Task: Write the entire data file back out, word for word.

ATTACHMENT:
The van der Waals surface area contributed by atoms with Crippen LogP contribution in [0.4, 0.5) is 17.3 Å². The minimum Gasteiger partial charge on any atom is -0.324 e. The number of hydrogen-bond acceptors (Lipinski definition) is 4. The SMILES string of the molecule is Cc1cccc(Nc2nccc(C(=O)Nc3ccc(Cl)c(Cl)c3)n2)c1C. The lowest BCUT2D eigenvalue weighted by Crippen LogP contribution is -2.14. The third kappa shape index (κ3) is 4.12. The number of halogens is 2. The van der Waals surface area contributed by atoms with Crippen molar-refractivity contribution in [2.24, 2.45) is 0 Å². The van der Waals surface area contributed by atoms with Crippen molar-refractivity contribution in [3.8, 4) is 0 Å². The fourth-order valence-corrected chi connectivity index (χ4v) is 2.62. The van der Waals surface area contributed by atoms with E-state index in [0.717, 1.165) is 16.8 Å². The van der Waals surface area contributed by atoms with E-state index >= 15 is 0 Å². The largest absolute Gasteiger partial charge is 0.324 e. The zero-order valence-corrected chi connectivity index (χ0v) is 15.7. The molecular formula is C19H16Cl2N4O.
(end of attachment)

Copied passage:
The van der Waals surface area contributed by atoms with Crippen LogP contribution in [0.4, 0.5) is 17.3 Å². The minimum Gasteiger partial charge on any atom is -0.324 e. The number of hydrogen-bond acceptors (Lipinski definition) is 4. The SMILES string of the molecule is Cc1cccc(Nc2nccc(C(=O)Nc3ccc(Cl)c(Cl)c3)n2)c1C. The lowest BCUT2D eigenvalue weighted by Crippen LogP contribution is -2.14. The third kappa shape index (κ3) is 4.12. The number of halogens is 2. The van der Waals surface area contributed by atoms with Crippen molar-refractivity contribution in [2.24, 2.45) is 0 Å². The van der Waals surface area contributed by atoms with Crippen molar-refractivity contribution in [3.8, 4) is 0 Å². The fourth-order valence-corrected chi connectivity index (χ4v) is 2.62. The van der Waals surface area contributed by atoms with E-state index in [0.717, 1.165) is 16.8 Å². The van der Waals surface area contributed by atoms with E-state index >= 15 is 0 Å². The largest absolute Gasteiger partial charge is 0.324 e. The zero-order valence-corrected chi connectivity index (χ0v) is 15.7. The molecular formula is C19H16Cl2N4O.